This dissertation focuses on relating spaceborne microwave data to the geophysical characteristics of the Sahara desert and the Amazon vegetation. Radar and radiometric responses of the Saharan ergs are related to geophysical properties of sand formations and near surface winds. The spatial and temporal variability of the Amazon vegetation is studied using multi-frequency and multi-polarization data. The Sahara desert includes large expanses of sand dunes called ergs that are constantly reshaped by prevailing winds. Radar backscatter measurements observed at various incidence and azimuth angles from the NASA Scatterometer (NSCAT), the ERS scatterometer (ESCAT), the SeaWinds scatterometer aboard QuikScat (QSCAT), and the Precipitation Radar (TRMM-PR) aboard the Tropical Rain Monitoring Mission (TRMM) are used to model the backscatter response from sand dunes. Backscatter incidence and azimuth angle variation depends upon the slopes and orientations of the dune slopes. Sand dunes are modeled as a composite of tilted rough facets, which are characterized by a probability distribution of tilt. The small ripples are modeled as cosinusoidal surface waves that contribute to the return signal at Bragg angles. The backscatter response is high at look angles equal to the mean tilts of the rough facets and is lower elsewhere. The modeled backscatter response is similar to NSCAT and ESCAT observations. Backscatter also varies spatially and reflects the spatial inhomogeneity of the sand surface. A model incorporating the backscatter azimuth modulation and spatial inhomogeneity is proposed. The maxima of the azimuth modulation at 33 degrees incidence angle reflect the orientation of the slip-sides on the sand surface. These slip-side orientations are consistent with the European Centre for Medium-Range Weather Forecasts wind directions spatially and temporally. Radiometric emissions from the ergs have strong dependence on the surface geometry. The radiometric temperature (Tb) of ergs is modeled as the weighted sum of the Tb from all the composite tilted rough facets. The dual polarization Tb measurements at 19 GHz and 37 GHz from the Special Sensor Microwave Imager (SSM/I) aboard the Defense Meteorological Satellite Program and the Tropical Rainfall Measuring Mission Microwave Imager are used to analyze the radiometric response of erg surfaces and compared to the model results. It is found that longitudinal and transverse dune fields are differentiable based on their polarization difference azimuth modulation, which reflects type and orientation of dune facets. Polarization difference at 19 GHz and 37 GHz provide consistent results. In the Amazon, backscatter measurements from Seasat A scatterometer (SASS), ESCAT, NSCAT, QSCAT and TRMM-PR; and Tb measurements from SSM/I are used to study the multi-spectral microwave response of vegetation. Backscatter versus incidence angle signatures of data combined from scatterometers and the precipitation radar depend upon vegetation density. The multi-frequency signatures of backscatter and Tb provide unique responses for different vegetation densities. Backscatter and Tb spatial inhomogeneity is related to spatial geophysical characteristics. Temporal variability of the Amazon basin is studied using C-band ERS data and a Ku-band time series formed by SASS, NSCAT and QSCAT data. Although the central Amazon forest represents an area of very stable radar backscatter measurements, portions of the southern region exhibit backscatter changes over the past two decades.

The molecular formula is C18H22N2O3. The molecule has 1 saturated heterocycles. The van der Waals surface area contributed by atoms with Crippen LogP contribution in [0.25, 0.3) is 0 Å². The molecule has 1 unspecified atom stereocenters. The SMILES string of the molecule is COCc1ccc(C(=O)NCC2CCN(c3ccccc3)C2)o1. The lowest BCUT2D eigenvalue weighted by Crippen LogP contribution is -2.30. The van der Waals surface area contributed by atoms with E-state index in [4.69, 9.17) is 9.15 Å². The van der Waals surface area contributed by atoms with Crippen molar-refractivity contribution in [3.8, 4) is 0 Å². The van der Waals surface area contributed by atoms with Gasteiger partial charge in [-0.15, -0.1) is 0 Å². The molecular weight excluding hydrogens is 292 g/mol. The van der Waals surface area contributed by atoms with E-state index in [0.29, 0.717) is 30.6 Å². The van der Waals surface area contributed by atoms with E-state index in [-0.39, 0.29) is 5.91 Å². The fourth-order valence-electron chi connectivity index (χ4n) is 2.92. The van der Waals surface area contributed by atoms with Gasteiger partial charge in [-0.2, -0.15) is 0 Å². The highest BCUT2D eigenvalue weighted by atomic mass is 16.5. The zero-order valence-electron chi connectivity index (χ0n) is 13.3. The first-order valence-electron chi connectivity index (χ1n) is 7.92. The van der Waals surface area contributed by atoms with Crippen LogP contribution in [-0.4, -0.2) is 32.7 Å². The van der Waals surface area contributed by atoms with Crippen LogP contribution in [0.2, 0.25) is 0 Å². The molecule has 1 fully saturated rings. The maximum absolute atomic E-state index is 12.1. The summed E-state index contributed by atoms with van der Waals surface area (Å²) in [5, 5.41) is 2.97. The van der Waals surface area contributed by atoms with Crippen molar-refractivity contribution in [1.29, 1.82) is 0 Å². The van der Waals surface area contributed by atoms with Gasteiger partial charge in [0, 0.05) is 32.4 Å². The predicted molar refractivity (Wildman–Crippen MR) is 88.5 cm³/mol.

College and Department

Ira A. Fulton College of Engineering and Technology; Electrical and Computer Engineering



Date Submitted


Document Type





Sahara, Amazon, erg, sand, vegetation, scatterometer, radiometer, scattering, emission